8.35am Modelling the behaviour of atoms, the climate and… conference attendees?

No one can say that the work of the winners of this year’s physics Nobel prize has no real-world applications!

8.29am Women in chemistry

Last year’s chemistry prize was a first. Never before have two women won the chemistry prize on their own. And that goes for the rest of the science prizes too. (The 2009 medicine or physiology prize was won by two women, Elizabeth Blackburn and Carol Greider, for their work on telomeres, the protective caps on chromosomes, but this prize was shared with Jack Szostak.) Obviously, global attitudes to women in science in 1901 when the first awards were given were rather different to today, with many countries actually banning women from attending universities at all (our Significant Figures series chronicles some of the discrimination women working in science faced and how many overcame it to make serious contributions to our knowledge of the world). But even taking into account that outright sexism and discrimination women faced back then, only four women out of a total of 54 chemistry laureates have won a chemistry Nobel prize in the last 20 years. That legacy of discrimination continues to weigh heavily on science and affects the number of women in chemistry and those that reach the top of their field to this day.

8.23am From the Twitterati

Plenty of chat on the #chemnobel hashtag – you can find plenty of great chemists there that you should follow. It’s going to be a busy morning.

8.14am Poll position

And Nature Chemistry editor Stuart Cantrill has run his annual who will win the chemistry Nobel on Twitter. With almost 2500 votes it’s a pretty decent cross section of the chemistry Twitterati.

8.07am Let’s start with some predictions

As always plenty of polls and predictions for the chemistry Nobel prize. Our news story attempts to round them all up including Clarivate’s analysis basis on crunching citation numbers (more on that later).

Chemistry Views magazine has also polled its readership to see who they think will win the chemistry Nobel. The wisdom of crowds suggests the next winner will be a male medicinal chemist working in North America. Looking at the votes for specific chemists Katalin Karikó, who developed the RNA technology behind the new Covid vaccines, and Omar Yaghi of meta–organic framework fame are in the lead. We won’t have long to wait to see if any of these predictions hit the target.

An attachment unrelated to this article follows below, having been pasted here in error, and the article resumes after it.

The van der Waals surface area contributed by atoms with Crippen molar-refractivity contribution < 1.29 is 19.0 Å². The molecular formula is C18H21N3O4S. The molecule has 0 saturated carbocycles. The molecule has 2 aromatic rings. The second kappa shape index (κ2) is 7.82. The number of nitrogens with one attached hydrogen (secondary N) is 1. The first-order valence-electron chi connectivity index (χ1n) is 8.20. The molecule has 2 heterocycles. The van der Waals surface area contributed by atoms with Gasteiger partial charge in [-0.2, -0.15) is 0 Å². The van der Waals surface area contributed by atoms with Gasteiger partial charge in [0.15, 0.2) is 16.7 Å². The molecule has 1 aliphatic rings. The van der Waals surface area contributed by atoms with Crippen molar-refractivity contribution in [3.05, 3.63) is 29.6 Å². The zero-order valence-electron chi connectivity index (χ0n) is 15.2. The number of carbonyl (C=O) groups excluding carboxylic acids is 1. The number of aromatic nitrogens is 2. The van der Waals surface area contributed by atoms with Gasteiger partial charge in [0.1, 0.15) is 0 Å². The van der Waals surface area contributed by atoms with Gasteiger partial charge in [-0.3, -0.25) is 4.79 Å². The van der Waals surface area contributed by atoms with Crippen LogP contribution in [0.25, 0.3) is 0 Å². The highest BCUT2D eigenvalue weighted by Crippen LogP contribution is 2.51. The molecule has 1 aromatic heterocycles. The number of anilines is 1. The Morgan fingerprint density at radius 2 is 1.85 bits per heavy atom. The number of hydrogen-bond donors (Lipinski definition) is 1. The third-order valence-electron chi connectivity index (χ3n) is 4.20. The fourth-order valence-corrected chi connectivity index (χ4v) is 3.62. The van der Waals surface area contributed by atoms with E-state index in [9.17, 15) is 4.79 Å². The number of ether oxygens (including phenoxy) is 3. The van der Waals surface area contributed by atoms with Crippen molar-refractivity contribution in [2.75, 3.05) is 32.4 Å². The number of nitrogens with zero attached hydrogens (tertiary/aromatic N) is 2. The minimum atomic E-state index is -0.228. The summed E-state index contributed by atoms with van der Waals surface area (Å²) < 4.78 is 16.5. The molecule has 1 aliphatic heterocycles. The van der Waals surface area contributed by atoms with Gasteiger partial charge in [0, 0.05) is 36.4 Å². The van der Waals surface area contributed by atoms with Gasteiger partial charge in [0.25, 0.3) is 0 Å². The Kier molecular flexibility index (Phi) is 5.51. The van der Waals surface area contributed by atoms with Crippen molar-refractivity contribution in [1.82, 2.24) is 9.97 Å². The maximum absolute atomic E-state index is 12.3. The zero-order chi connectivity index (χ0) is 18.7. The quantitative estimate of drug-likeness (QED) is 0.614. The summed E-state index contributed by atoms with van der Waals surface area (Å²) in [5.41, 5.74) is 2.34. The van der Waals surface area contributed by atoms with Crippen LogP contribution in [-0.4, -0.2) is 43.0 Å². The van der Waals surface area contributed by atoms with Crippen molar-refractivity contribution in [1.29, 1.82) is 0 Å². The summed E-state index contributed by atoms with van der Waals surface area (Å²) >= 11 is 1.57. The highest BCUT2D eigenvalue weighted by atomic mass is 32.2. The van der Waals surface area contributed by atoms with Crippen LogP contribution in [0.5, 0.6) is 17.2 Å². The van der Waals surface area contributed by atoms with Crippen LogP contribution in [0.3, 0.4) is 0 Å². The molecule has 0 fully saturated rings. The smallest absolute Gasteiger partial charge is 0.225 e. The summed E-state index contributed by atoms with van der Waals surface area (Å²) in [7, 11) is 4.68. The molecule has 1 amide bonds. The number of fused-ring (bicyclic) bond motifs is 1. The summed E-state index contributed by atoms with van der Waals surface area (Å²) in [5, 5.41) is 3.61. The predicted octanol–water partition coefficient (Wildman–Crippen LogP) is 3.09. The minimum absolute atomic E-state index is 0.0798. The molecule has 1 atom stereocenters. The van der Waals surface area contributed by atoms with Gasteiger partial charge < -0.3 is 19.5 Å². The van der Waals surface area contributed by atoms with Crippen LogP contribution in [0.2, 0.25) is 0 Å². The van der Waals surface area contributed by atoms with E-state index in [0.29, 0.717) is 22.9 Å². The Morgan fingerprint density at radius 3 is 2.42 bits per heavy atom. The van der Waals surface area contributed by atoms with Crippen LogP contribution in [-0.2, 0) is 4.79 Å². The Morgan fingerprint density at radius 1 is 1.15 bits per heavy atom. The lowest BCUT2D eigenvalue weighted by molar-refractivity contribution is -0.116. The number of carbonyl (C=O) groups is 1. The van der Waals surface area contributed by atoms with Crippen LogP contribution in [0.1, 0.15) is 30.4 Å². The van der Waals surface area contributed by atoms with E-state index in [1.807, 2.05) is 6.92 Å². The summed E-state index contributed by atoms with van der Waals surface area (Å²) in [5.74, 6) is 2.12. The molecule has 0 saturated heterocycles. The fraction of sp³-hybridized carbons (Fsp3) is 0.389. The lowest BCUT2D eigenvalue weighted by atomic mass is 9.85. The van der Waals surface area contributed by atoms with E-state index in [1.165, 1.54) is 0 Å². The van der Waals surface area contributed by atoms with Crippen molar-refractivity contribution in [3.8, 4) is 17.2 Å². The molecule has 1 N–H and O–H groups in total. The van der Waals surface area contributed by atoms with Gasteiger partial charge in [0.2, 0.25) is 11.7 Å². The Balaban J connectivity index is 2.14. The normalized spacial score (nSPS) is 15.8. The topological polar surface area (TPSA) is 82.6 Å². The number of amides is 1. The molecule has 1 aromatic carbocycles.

Sigma Xi, a global scientific society, which was formed in 1886 at Cornell University, has, in recent years, played its own forecasting game. The society has grown beyond the borders of the US and now boasts more than 60,000 members around the world and has counted among its ranks chemistry Nobel laureates Irving Langmuir, Linus Pauling and Jennifer Doudna and many others. Sigma Xi has been conducting a poll that pits fancied researchers off against one another in a knock-out competition with members voting for the winners of each play-off. This year’s winners in chemistry were Omar Yaghi and Makoto Fujita ‘for the development of metal-organic frameworks/coordination polymers and reticular chemistry; for pioneering reticular chemistry’. One of the winners of the physiology or medicine Nobel, David Julius, was featured in this competition but was knocked-out in the first round, whereas none of the physics Nobel winners even got a name-check. We’ll soon see how accurate their predictions are for the chemistry prize.

8.02am Stay in touch

We’ll be tweeting from @ChemistryWorld and you can find us on Facebook at www.facebook.com/chemistryworld. You can also watch the prize announcement made live over on the Nobel Foundation site and we’ll be hosting the video here shortly before the announcement is made. If you’re on Twitter then you’ll want to follow the hashtag #chemnobel. We hope you’ll stay with us too over the next couple of hours in the run-up to the announcement as we’ll be posting some analysis of the chemistry prize, look at who’s tipped to win and some Nobel trivia. We’ll also be running a special all-things-Nobel-prize-related edition of our regular Re:action newsletter later today, rounding up the best of our stories and the rest of the web. If you’d like to receive it later today then sign-up asap.

8.00am Welcome all!

Morning everyone, and thanks for joining us whatever time it is wherever you are. Excitement is building as we get closer to the announcement of the chemistry Nobel prize later today at 11.45am CEST (10.45am BST). Quick recap: we’ve already had two of the three science Nobel prizes – Monday was the medicine or physiology prize and David Julius and Ardem Patapoutian were recognised for their work on how we perceive touch and temperature. And yesterday was physics’ turn with Syukuro Manabe, Klaus Hasselmann and Giorgio Parisi’s work on complex systems at scales ranging from the atomic to the climate getting the Nobel nod. Chemistry is up next and the prize field feels much clearer now two giants – Crispr gene editing and lithium-ion batteries – have won (last year and the year before, respectively). Perhaps we will be in for a surprise this morning. Stick with us as the Chemistry World team will be bringing you all the news and views in the run up to the chemistry Nobel prize and of course after the announcement is made.

You can also find all our Nobel prize stories gathered on one handy page.